HH: How did you come to study at CMS on the pioneering course?

BT: In the middle of several projects and ideas that I was developing in my spare time while l working as a tree-climbing arborist, a friend was seeking pioneer ordination. This friend told me that what I was doing and the way I was thinking was pioneering and that I was a pioneer. He suggested that I consider pursuing a vocation to pioneer ordination. One caveat, the Anglican tradition was still fairly foreign to me at this point. Long story short – I was recognised nationally as a pioneer, though not for ordination in the Anglican church.

However, after much deliberation, a Pioneer Advocate in my diocese offered to sponsor me through training in mission and theology with CMS. What a blessing this has been!

HH: How have you found study with us, is there anything that inspires you about study at CMS?

BT: The academic environment made me really nervous at first. I haven’t been in proper education in quite a while and the quality of my education was really lacking through my teenage years. However, I feel I’ve taken to it like an otter to a river (more playful and joyful than a “duck to water”). I’m now about two and a half years through the three-year diploma programme.

Many people say that theological training can be daunting and can develop more questions than answers. I’ve often felt like the yarn of the tightly knit theological sweater that I inherited has been unravelled to be re-woven into something brand new that covers a much more inclusive and far reaching theology of what it means to be a Christian. This has been a challenging but exciting growing process that I am hoping will never end.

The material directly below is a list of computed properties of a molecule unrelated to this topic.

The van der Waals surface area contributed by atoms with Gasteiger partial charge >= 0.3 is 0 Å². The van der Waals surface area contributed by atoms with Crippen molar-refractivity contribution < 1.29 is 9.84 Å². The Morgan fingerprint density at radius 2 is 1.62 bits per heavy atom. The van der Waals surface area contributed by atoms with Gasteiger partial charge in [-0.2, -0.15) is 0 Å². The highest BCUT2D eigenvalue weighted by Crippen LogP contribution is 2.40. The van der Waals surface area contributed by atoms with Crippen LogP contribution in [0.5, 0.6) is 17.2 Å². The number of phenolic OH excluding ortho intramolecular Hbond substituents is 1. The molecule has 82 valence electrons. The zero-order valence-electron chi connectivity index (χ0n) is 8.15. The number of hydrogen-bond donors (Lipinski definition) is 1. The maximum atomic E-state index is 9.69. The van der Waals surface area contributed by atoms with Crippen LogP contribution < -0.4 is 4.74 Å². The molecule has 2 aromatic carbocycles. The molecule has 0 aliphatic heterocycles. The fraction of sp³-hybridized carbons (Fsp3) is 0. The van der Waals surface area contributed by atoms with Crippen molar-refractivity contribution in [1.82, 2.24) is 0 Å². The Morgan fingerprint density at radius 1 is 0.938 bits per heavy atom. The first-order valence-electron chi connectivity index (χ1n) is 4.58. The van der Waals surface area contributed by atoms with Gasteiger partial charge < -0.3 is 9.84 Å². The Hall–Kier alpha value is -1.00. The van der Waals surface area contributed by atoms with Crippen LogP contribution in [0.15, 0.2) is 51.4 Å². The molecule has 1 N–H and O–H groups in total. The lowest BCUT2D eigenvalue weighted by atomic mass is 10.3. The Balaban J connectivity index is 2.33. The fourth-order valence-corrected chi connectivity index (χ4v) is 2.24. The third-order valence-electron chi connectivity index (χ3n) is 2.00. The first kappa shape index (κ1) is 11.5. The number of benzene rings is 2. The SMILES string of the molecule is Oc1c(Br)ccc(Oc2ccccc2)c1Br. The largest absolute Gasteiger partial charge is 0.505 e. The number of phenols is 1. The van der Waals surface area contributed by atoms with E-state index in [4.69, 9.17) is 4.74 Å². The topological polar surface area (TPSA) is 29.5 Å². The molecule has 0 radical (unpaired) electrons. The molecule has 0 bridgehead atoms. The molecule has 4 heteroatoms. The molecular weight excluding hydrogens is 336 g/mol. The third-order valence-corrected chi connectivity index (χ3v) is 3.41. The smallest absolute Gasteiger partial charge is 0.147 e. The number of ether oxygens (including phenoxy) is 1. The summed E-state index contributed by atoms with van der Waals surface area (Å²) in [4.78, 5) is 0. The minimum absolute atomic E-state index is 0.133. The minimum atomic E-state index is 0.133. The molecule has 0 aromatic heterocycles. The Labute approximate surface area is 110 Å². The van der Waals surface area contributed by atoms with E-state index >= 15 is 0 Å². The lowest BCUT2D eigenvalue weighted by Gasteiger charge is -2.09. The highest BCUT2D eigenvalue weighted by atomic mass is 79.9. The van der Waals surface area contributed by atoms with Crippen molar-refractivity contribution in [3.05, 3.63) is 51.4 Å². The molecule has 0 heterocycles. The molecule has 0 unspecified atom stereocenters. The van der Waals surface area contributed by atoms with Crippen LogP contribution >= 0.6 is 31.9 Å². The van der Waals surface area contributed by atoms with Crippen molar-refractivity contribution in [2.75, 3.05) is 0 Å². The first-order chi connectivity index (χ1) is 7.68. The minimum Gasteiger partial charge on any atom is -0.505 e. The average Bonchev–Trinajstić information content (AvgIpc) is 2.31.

While in the CMS learning environment, I’ve felt at home. The CMS mission partners and staff we’ve interacted with in CMS House, Oxford or in pioneer contexts during class residentials have been as supportive and encouraging as they are knowledgeable and friendly. At CMS, there is an ever present atmosphere of “possibility” and “potential”. I have felt like God has been prodding me to pay attention while in that environment.

HH: What were you doing or exploring in terms of mission before lockdown?

BT: Before lockdown, I was running a church youth-group, mentoring in schools, volunteering with a late night drop-in cafe on the weekends and we were just planning a new design for our rest-station “Oasis” at the busy monthly markets. At CMS, we had just finished studying “Mission Ecclesiology” and were mid-way through a module on “Pastoral Care & Ethics”.

With these two modules ringing in my ears and the freshly vacated space in my schedule, I was very eager to step out and begin to address the many issues that were becoming so quickly apparent.